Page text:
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One big happy pro-gambling expansion family

If the pro-gambling forces in the state all join hands and agree to work together, will this finally be the year that gambling expansion gets a vote? Maybe.

John Montford, chairman of Let Texans Decide, a coalition of gaming companies, track operators, trade groups and others who want Texas to legalize casinos, has met with groups representing casino and slot machine interests and is optimistic that they could agree on potential legislation that would bring a constitutional amendment on gambling before Texas voters.

“We’re working hard to build coalitions in favor of a referendum,” said Montford, a former state senator from Lubbock and the author of the legislation that created the Texas Lottery. “The members of the Legislature don’t have to be pro- or anti-gaming to support a referendum. We want people to have a fair say so.”

Efforts at such collaboration are not new in the industry, though they haven’t proved successful in bringing a proposed amendment to voters on creating casinos, allowing slot machines or other such gambling measures.

But those interests haven’t always been on the same page. Some previous efforts have come undone when race track and casino proponents battled to get a competitive advantage built into proposals pending in the Legislature.

In recent sessions, conflict between bills that would have allowed slot machines at horse racing tracks and those that would allow resort casinos have been part of the reason no such legislation made progress. Competing lobbyists and dollars sent mixed messages to legislators who may not have been keen to promote gambling in the first place out of fear of alienating anti-gaming voters.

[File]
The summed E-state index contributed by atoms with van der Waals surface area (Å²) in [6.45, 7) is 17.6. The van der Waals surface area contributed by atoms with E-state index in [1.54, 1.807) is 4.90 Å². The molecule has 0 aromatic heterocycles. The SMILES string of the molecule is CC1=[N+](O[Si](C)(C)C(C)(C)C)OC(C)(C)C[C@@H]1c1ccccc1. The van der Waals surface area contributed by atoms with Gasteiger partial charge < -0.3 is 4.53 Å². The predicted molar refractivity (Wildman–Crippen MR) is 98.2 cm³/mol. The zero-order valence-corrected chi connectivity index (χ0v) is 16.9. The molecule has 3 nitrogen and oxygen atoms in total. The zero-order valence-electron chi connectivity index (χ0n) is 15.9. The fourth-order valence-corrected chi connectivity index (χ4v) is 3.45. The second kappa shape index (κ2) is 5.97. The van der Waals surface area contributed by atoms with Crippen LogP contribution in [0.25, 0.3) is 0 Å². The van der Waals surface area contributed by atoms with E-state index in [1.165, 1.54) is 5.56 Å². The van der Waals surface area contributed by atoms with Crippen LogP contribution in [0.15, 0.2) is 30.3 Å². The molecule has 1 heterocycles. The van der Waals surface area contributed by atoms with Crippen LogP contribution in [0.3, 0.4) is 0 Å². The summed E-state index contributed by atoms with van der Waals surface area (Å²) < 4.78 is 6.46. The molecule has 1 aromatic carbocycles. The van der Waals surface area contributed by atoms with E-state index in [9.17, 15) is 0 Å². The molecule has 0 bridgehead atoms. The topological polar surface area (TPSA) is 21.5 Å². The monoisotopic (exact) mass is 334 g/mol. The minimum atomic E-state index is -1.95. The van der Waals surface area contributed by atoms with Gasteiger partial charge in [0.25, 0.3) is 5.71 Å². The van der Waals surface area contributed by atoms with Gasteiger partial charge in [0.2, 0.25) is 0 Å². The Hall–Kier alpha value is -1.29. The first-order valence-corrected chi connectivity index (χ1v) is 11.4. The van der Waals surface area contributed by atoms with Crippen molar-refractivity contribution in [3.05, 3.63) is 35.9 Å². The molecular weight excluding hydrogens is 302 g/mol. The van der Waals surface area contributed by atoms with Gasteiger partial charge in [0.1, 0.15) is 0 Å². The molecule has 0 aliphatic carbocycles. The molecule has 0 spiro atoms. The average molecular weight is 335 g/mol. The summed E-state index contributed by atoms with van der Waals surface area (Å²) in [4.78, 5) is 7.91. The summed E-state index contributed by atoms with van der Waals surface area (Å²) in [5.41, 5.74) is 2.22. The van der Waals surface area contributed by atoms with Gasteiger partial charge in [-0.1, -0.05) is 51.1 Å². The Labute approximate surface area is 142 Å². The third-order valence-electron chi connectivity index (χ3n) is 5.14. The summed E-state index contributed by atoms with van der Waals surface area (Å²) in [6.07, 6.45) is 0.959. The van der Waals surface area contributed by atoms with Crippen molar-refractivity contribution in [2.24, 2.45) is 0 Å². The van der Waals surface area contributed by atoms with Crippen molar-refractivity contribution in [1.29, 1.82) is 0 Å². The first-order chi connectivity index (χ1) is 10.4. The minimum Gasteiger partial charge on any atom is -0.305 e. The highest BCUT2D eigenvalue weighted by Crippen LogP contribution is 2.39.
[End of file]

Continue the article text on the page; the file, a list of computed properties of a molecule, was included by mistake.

See here for the story so far. Hard to know what to make of this, since Montford appears to be the sole person speaking on behalf of Let Texans Decide. The story notes that Sen. Rodney Ellis’ SJR6, which would allow a vote on various forms of gambling, is what’s being talked about now. It also notes that the horse racing interests are pursuing their own bill, though they may be willing to support SJR6. So yeah, not clear whether this session represents a change of tactics or just more of the same and hoping for a different outcome.

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4 Comments

  1. […] resort casinos have been part of the reason no such legislation made progress. Competing … …read more Source: Topics   Share This:Email […]

  2. Randy Baker says:

    For more than a decade, polling has put the favorables for casino gaming in Texas above 70% of voters; yet, nothing happens — largely because of the effectiveness of lobbying by conservative religious groups. Maybe that’s OK; every state doesn’t need casino gaming. Yet, in Texas’ case, it’s costing the state as much as $2.5 billion a year in outflow to casinos in adjacent states (including ones in Mexico for those few crazy enough to go there). Pennsylvania, with half the population and only 10 casinos, netted $1.5 billion in tax revenues to the state in 2011. Texas would be well advised to follow suit.

  3. […] addition to their self-reported efforts to work together, the pro-gambling expansion forces have released a poll showing public sentiment on their […]

  4. […] the current proposals can be amended to allow a vote on online gambling. I don’t know if the spirit of cooperation that exists now can handle that, but who knows. In any event, this is something to keep an eye […]

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